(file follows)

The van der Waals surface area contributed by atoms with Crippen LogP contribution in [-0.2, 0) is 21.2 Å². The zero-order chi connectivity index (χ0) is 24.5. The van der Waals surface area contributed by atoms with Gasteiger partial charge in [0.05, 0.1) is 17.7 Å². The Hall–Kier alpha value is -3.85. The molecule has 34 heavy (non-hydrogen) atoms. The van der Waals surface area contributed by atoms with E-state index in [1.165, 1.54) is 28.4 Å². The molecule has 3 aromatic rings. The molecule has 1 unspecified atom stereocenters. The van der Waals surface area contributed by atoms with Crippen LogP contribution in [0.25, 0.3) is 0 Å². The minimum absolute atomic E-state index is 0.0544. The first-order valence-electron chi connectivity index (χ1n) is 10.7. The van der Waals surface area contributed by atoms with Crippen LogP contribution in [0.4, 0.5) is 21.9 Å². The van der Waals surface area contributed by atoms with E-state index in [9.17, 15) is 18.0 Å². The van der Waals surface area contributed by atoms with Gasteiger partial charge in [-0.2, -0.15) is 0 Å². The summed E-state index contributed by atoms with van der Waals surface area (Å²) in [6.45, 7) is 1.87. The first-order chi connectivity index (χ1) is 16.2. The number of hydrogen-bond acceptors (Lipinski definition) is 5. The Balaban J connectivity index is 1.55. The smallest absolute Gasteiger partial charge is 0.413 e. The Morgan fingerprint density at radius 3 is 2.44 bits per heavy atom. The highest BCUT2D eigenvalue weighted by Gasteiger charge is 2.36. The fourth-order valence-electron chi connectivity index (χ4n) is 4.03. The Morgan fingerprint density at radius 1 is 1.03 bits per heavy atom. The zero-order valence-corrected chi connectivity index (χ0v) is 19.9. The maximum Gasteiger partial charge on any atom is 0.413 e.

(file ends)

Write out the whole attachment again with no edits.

The van der Waals surface area contributed by atoms with Crippen LogP contribution in [-0.2, 0) is 21.2 Å². The zero-order chi connectivity index (χ0) is 24.5. The van der Waals surface area contributed by atoms with Gasteiger partial charge in [0.05, 0.1) is 17.7 Å². The Hall–Kier alpha value is -3.85. The molecule has 34 heavy (non-hydrogen) atoms. The van der Waals surface area contributed by atoms with E-state index in [1.165, 1.54) is 28.4 Å². The molecule has 3 aromatic rings. The molecule has 1 unspecified atom stereocenters. The van der Waals surface area contributed by atoms with Crippen LogP contribution in [0.25, 0.3) is 0 Å². The minimum absolute atomic E-state index is 0.0544. The first-order valence-electron chi connectivity index (χ1n) is 10.7. The van der Waals surface area contributed by atoms with Crippen LogP contribution in [0.4, 0.5) is 21.9 Å². The van der Waals surface area contributed by atoms with E-state index in [9.17, 15) is 18.0 Å². The van der Waals surface area contributed by atoms with Gasteiger partial charge in [-0.2, -0.15) is 0 Å². The summed E-state index contributed by atoms with van der Waals surface area (Å²) in [6.45, 7) is 1.87. The first-order chi connectivity index (χ1) is 16.2. The number of hydrogen-bond acceptors (Lipinski definition) is 5. The Balaban J connectivity index is 1.55. The smallest absolute Gasteiger partial charge is 0.413 e. The Morgan fingerprint density at radius 3 is 2.44 bits per heavy atom. The highest BCUT2D eigenvalue weighted by Gasteiger charge is 2.36. The fourth-order valence-electron chi connectivity index (χ4n) is 4.03. The Morgan fingerprint density at radius 1 is 1.03 bits per heavy atom. The zero-order valence-corrected chi connectivity index (χ0v) is 19.9. The maximum Gasteiger partial charge on any atom is 0.413 e.